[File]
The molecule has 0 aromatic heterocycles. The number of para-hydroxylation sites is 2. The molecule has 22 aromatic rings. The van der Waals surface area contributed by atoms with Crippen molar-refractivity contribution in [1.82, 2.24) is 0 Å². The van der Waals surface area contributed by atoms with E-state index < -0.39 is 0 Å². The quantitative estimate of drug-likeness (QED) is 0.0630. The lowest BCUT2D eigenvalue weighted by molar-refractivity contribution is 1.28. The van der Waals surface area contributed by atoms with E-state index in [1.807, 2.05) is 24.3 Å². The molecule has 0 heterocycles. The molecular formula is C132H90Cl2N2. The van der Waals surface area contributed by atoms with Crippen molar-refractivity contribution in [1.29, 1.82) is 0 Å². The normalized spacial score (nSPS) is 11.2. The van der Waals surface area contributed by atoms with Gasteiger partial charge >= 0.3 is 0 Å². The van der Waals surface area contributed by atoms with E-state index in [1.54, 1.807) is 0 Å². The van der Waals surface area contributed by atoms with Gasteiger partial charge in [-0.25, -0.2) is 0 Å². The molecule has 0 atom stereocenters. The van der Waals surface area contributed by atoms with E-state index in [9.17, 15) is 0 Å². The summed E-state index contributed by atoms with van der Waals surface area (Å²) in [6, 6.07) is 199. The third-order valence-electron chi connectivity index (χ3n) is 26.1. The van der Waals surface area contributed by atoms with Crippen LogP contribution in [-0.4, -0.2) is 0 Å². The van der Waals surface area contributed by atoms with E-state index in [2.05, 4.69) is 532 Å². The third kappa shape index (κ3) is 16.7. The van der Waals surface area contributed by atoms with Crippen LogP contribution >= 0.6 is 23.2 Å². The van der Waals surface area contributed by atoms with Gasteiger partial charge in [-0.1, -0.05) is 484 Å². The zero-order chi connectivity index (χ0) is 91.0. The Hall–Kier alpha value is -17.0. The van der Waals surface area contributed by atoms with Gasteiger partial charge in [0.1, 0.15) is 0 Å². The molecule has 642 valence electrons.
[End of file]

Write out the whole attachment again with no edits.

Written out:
The molecule has 0 aromatic heterocycles. The number of para-hydroxylation sites is 2. The molecule has 22 aromatic rings. The van der Waals surface area contributed by atoms with Crippen molar-refractivity contribution in [1.82, 2.24) is 0 Å². The van der Waals surface area contributed by atoms with E-state index < -0.39 is 0 Å². The quantitative estimate of drug-likeness (QED) is 0.0630. The lowest BCUT2D eigenvalue weighted by molar-refractivity contribution is 1.28. The van der Waals surface area contributed by atoms with E-state index in [1.807, 2.05) is 24.3 Å². The molecule has 0 heterocycles. The molecular formula is C132H90Cl2N2. The van der Waals surface area contributed by atoms with Crippen molar-refractivity contribution in [1.29, 1.82) is 0 Å². The normalized spacial score (nSPS) is 11.2. The van der Waals surface area contributed by atoms with Gasteiger partial charge >= 0.3 is 0 Å². The van der Waals surface area contributed by atoms with E-state index in [1.54, 1.807) is 0 Å². The van der Waals surface area contributed by atoms with Gasteiger partial charge in [-0.25, -0.2) is 0 Å². The molecule has 0 atom stereocenters. The van der Waals surface area contributed by atoms with E-state index in [9.17, 15) is 0 Å². The summed E-state index contributed by atoms with van der Waals surface area (Å²) in [6, 6.07) is 199. The third-order valence-electron chi connectivity index (χ3n) is 26.1. The van der Waals surface area contributed by atoms with Crippen LogP contribution in [-0.4, -0.2) is 0 Å². The van der Waals surface area contributed by atoms with E-state index in [2.05, 4.69) is 532 Å². The third kappa shape index (κ3) is 16.7. The van der Waals surface area contributed by atoms with Crippen LogP contribution >= 0.6 is 23.2 Å². The van der Waals surface area contributed by atoms with Gasteiger partial charge in [-0.1, -0.05) is 484 Å². The zero-order chi connectivity index (χ0) is 91.0. The Hall–Kier alpha value is -17.0. The van der Waals surface area contributed by atoms with Gasteiger partial charge in [0.1, 0.15) is 0 Å². The molecule has 642 valence electrons.